Excerpted from the book
Scrapbooking with Memory Makers



 
Tribute or Memorial Albums

KAREN AND JUDY. Artist: Pam Klassen.
A single template and vellum paper were used to create the elegant white embossed frame supporting an exquisite heirloom photo. Brown paper mounted behind the vellum tints it with soft color. The understated frame is all that is needed to complete the nostalgic page.
Whether you live in a small town or a booming metropolis, you are sure to know a special person who gives more than she or he receives, who is quick to laugh and first to help. Honor this remarkable person with a tribute album. Or create a memorial album for a special person who is deceased. Tribute albums make wonderful gifts, and memorial albums are a comfort to grieving family members. Both are inspired by the spirits of those whose pictures adorn the pages.

The biggest challenge will be collecting and organizing the material. To document a person's lifetime, you'll need to work with many years' worth of materials. Early photographs and stories may be hard to find. Begin by locating people who knew the subject of your album during his or her childhood or early adulthood. Ask relatives or friends, or consult class lists or school yearbooks. Send postcards to those who might help, asking for some written information about themselves and the ways the person influenced their lives and memorable times they shared.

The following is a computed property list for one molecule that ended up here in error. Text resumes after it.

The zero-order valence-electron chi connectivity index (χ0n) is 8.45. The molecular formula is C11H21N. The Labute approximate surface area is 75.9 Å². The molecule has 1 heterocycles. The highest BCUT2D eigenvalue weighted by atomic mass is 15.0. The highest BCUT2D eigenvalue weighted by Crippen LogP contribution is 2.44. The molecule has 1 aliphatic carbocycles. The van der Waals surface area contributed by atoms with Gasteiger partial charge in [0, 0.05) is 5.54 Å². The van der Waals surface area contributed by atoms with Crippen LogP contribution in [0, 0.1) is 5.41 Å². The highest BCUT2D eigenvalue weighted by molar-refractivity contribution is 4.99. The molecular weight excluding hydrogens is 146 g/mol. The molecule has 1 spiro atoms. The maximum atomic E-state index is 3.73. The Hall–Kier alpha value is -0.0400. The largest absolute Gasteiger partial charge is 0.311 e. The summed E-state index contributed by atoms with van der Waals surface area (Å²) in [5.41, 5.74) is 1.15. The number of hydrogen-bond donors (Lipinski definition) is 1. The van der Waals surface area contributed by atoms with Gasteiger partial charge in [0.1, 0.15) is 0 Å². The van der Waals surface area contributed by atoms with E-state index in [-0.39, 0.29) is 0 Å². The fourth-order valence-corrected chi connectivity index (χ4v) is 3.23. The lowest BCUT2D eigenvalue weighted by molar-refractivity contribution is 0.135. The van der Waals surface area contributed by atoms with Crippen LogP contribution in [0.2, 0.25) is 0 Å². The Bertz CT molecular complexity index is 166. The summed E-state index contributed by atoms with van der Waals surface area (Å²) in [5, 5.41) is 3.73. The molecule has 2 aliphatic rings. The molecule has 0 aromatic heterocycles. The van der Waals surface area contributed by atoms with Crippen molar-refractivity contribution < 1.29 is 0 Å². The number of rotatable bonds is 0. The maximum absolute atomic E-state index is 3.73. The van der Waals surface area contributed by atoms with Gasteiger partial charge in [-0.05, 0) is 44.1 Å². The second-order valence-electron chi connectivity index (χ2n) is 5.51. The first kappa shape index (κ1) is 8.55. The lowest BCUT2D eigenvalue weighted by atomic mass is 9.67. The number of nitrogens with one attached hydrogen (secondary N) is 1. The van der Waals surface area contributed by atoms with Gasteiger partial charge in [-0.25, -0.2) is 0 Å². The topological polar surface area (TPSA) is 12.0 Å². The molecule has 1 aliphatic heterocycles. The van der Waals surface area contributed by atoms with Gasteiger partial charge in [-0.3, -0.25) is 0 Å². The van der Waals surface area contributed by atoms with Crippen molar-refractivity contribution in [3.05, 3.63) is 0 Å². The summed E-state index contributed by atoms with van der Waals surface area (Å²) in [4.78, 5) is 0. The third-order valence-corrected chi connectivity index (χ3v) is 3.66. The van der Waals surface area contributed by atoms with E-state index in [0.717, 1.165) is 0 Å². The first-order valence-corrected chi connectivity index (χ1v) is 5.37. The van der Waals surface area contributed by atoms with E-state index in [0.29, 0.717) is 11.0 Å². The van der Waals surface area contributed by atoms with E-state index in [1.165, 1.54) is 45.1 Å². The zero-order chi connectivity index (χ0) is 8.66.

If the person you are honoring is a member of your family, hold a family reunion. Set album pages on the tables and ask guests to take a few minutes to write in them. Ask to borrow photos from everyone you contact and make duplicates.

Most albums begin with old photographs, so consider starting with a "period" look, incorporating the colors and fabrics of that time period in the decorative details. Update the look and feel of the book as it moves forward in time--for example, an album's elegant, formal first pages might become poodle-skirt pink in the 1950s and embellished with wild neon colors in the 1960s.

Add photocopies of sheet music, movie posters, and book covers that were popular during decades of the subject's life. If you have permission, also include copies of diary entries and letters written by the person.


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